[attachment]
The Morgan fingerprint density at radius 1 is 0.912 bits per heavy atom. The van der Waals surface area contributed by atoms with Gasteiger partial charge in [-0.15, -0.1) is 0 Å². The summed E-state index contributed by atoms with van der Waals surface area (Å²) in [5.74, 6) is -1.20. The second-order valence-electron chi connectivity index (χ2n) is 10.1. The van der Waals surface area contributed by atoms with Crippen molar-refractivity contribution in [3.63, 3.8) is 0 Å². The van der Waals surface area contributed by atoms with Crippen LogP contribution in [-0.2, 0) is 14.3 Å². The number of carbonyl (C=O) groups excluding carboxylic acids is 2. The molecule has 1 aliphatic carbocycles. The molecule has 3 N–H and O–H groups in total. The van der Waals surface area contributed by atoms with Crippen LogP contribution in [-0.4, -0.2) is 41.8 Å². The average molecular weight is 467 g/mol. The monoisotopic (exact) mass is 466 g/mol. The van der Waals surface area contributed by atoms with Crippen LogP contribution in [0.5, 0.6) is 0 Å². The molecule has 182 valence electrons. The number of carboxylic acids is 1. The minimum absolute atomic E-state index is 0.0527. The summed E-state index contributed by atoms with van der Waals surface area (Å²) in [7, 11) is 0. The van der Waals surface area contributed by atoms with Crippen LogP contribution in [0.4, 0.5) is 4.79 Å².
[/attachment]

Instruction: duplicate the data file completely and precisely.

The Morgan fingerprint density at radius 1 is 0.912 bits per heavy atom. The van der Waals surface area contributed by atoms with Gasteiger partial charge in [-0.15, -0.1) is 0 Å². The summed E-state index contributed by atoms with van der Waals surface area (Å²) in [5.74, 6) is -1.20. The second-order valence-electron chi connectivity index (χ2n) is 10.1. The van der Waals surface area contributed by atoms with Crippen molar-refractivity contribution in [3.63, 3.8) is 0 Å². The van der Waals surface area contributed by atoms with Crippen LogP contribution in [-0.2, 0) is 14.3 Å². The number of carbonyl (C=O) groups excluding carboxylic acids is 2. The molecule has 1 aliphatic carbocycles. The molecule has 3 N–H and O–H groups in total. The van der Waals surface area contributed by atoms with Crippen LogP contribution in [-0.4, -0.2) is 41.8 Å². The average molecular weight is 467 g/mol. The monoisotopic (exact) mass is 466 g/mol. The van der Waals surface area contributed by atoms with Crippen LogP contribution in [0.5, 0.6) is 0 Å². The molecule has 182 valence electrons. The number of carboxylic acids is 1. The minimum absolute atomic E-state index is 0.0527. The summed E-state index contributed by atoms with van der Waals surface area (Å²) in [7, 11) is 0. The van der Waals surface area contributed by atoms with Crippen LogP contribution in [0.4, 0.5) is 4.79 Å².